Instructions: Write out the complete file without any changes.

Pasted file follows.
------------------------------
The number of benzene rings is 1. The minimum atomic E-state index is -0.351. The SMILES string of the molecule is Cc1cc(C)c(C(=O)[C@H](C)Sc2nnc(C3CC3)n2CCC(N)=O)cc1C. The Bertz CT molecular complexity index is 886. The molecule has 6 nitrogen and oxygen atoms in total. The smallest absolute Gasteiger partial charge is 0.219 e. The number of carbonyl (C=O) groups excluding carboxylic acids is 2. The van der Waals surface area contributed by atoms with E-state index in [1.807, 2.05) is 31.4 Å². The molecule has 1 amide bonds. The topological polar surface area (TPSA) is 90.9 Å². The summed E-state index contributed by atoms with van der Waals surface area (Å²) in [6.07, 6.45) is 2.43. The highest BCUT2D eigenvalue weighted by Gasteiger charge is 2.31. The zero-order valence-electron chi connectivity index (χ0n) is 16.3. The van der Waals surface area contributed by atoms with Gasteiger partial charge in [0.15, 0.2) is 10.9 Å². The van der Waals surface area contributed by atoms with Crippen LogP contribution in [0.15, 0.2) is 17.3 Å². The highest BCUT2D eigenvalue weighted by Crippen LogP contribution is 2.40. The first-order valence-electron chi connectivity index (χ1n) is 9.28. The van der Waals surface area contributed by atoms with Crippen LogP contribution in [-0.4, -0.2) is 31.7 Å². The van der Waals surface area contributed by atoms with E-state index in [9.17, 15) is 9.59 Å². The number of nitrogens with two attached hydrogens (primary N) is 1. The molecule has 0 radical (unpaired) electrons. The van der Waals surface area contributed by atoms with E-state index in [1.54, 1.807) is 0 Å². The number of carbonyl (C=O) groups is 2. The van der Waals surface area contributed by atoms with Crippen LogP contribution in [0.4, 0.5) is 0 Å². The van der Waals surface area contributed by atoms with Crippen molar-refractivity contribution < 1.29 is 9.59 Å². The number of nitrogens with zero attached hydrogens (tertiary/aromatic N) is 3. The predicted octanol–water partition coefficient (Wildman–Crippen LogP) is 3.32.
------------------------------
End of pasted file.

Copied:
The number of benzene rings is 1. The minimum atomic E-state index is -0.351. The SMILES string of the molecule is Cc1cc(C)c(C(=O)[C@H](C)Sc2nnc(C3CC3)n2CCC(N)=O)cc1C. The Bertz CT molecular complexity index is 886. The molecule has 6 nitrogen and oxygen atoms in total. The smallest absolute Gasteiger partial charge is 0.219 e. The number of carbonyl (C=O) groups excluding carboxylic acids is 2. The van der Waals surface area contributed by atoms with E-state index in [1.807, 2.05) is 31.4 Å². The molecule has 1 amide bonds. The topological polar surface area (TPSA) is 90.9 Å². The summed E-state index contributed by atoms with van der Waals surface area (Å²) in [6.07, 6.45) is 2.43. The highest BCUT2D eigenvalue weighted by Gasteiger charge is 2.31. The zero-order valence-electron chi connectivity index (χ0n) is 16.3. The van der Waals surface area contributed by atoms with Gasteiger partial charge in [0.15, 0.2) is 10.9 Å². The van der Waals surface area contributed by atoms with Crippen LogP contribution in [0.15, 0.2) is 17.3 Å². The highest BCUT2D eigenvalue weighted by Crippen LogP contribution is 2.40. The first-order valence-electron chi connectivity index (χ1n) is 9.28. The van der Waals surface area contributed by atoms with Crippen LogP contribution in [-0.4, -0.2) is 31.7 Å². The van der Waals surface area contributed by atoms with E-state index in [9.17, 15) is 9.59 Å². The number of nitrogens with two attached hydrogens (primary N) is 1. The molecule has 0 radical (unpaired) electrons. The van der Waals surface area contributed by atoms with E-state index in [1.54, 1.807) is 0 Å². The number of carbonyl (C=O) groups is 2. The van der Waals surface area contributed by atoms with Crippen LogP contribution in [0.4, 0.5) is 0 Å². The van der Waals surface area contributed by atoms with Crippen molar-refractivity contribution < 1.29 is 9.59 Å². The number of nitrogens with zero attached hydrogens (tertiary/aromatic N) is 3. The predicted octanol–water partition coefficient (Wildman–Crippen LogP) is 3.32.